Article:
Urban, ethical and design effects of a driverless car
This new technology will impact car design but also urbanistic, service and even our notions of ownership
Driverless cars are no longer a vision of the future. Waymo and other enterprises are bringing self-driving taxi services to life. Waymo is an autonomous transportation tech company bringing the first self-driving taxi service to the world.
It’s not hard to imagine a close future scenario where driverless car design and similar transportation vehicles become the standard. The implications of this type of development go beyond the technology or the design of the vehicles.
When we won’t need to own and park our own cars we will no longer need our traditional parking spots, liberating a great amount of city space.
Around 40% of urban areas are used for parking lots.
If services like Waymo replace the majority of personal transportation, this surprising amount of wasted urban space can become an opportunity for designers, architects and urban planners to drastically change the aspect and quality of our streets.
Waymo and the sharing economy
Waymo and other similar types of services define a new economy: a sharing, and an on-demand economy, certain to change our public space, our relationship with it, products and services.
Humanity developed and perfected a system of manufacturing that supplied an ever-increasing number of goods. This economic structure provided the opportunity of ownership for nearly everyone, developing a culture of conspicuous consumption where property is intrinsically related to social status.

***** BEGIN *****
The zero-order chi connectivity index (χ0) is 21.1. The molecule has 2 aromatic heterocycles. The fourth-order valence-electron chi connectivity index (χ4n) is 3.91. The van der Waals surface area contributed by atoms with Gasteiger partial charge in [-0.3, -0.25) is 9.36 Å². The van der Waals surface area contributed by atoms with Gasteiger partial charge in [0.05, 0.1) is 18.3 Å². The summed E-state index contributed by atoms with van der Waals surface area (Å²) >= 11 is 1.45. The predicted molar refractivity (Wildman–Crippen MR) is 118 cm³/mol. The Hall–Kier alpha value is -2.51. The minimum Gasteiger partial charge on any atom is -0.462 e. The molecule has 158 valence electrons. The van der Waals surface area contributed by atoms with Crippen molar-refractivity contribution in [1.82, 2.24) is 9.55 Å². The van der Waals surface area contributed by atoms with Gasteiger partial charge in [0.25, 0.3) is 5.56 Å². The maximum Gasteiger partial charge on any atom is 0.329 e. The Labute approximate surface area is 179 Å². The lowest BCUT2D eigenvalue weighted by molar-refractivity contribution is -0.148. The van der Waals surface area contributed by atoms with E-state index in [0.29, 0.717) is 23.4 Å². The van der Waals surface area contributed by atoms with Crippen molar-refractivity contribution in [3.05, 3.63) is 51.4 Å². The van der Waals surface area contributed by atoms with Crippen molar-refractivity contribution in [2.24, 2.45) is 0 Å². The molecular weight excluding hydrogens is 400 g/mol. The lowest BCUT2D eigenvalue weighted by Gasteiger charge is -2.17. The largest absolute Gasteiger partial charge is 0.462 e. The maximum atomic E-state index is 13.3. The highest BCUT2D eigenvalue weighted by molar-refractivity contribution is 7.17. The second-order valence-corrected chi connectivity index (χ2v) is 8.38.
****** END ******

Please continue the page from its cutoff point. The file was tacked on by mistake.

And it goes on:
This economy made consumers buy a lot of products that are not used often, accumulating unused assets, meaning a very low utility efficiency such as the car which usually stays parked over 95 percent of its product life.
At the end of the 20th and beginning of the 21st century, people realized although profitable, this system is terrible unsustainable and has led us into the biggest threat and challenge modern human civilization has ever faced.
Today radical paradigm shifts are taking place in every facet of our society including the notions of individual ownership. Due to diverse reasons including upfront cost and maintenance, on-demand services are currently replacing various products such as tools, transportation methods, and many others.
Changing the type of products and services will consequently change the aesthetics and the planning of our society into something rather new. This shift in how the citie look will be notably visible with the emergence of shared driverless car designs such as Waymo’s.
Last but not least, driverless car design and autonomous vehicles such as Waymo, Renault EZ concept, and other similar vehicles had to be designed differently.
The design for this new type of mobility not only needs to be able to integrate the technology required, changing the exterior look of the vehicle but also needs to integrate the variety of users and how they use this new type of service, providing countless design opportunities for designers to explore.
The prodigious and respected transportation design field is to witness one of its biggest changes in order to adapt to a driverless future.